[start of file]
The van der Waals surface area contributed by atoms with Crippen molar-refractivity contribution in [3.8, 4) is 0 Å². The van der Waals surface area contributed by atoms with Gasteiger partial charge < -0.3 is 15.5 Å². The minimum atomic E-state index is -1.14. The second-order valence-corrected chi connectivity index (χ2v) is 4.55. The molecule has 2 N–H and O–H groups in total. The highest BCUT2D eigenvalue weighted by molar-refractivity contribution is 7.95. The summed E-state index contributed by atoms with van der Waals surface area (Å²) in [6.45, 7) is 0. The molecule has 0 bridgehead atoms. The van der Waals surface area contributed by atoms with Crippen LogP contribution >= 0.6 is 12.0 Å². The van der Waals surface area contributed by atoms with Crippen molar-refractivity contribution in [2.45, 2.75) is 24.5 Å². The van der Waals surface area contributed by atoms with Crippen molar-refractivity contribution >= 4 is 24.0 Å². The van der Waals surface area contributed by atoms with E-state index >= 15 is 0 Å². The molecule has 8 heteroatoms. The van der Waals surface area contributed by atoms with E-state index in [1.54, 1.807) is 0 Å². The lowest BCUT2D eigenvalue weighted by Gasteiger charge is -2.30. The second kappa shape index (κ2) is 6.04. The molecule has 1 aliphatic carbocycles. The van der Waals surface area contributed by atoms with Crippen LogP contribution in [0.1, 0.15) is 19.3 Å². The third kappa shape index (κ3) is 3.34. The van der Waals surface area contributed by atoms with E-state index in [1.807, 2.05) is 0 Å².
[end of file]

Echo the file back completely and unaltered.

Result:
The van der Waals surface area contributed by atoms with Crippen molar-refractivity contribution in [3.8, 4) is 0 Å². The van der Waals surface area contributed by atoms with Gasteiger partial charge < -0.3 is 15.5 Å². The minimum atomic E-state index is -1.14. The second-order valence-corrected chi connectivity index (χ2v) is 4.55. The molecule has 2 N–H and O–H groups in total. The highest BCUT2D eigenvalue weighted by molar-refractivity contribution is 7.95. The summed E-state index contributed by atoms with van der Waals surface area (Å²) in [6.45, 7) is 0. The molecule has 0 bridgehead atoms. The van der Waals surface area contributed by atoms with Crippen LogP contribution >= 0.6 is 12.0 Å². The van der Waals surface area contributed by atoms with Crippen molar-refractivity contribution in [2.45, 2.75) is 24.5 Å². The van der Waals surface area contributed by atoms with Crippen molar-refractivity contribution >= 4 is 24.0 Å². The van der Waals surface area contributed by atoms with E-state index >= 15 is 0 Å². The molecule has 8 heteroatoms. The van der Waals surface area contributed by atoms with E-state index in [1.54, 1.807) is 0 Å². The lowest BCUT2D eigenvalue weighted by Gasteiger charge is -2.30. The second kappa shape index (κ2) is 6.04. The molecule has 1 aliphatic carbocycles. The van der Waals surface area contributed by atoms with Crippen LogP contribution in [0.1, 0.15) is 19.3 Å². The third kappa shape index (κ3) is 3.34. The van der Waals surface area contributed by atoms with E-state index in [1.807, 2.05) is 0 Å².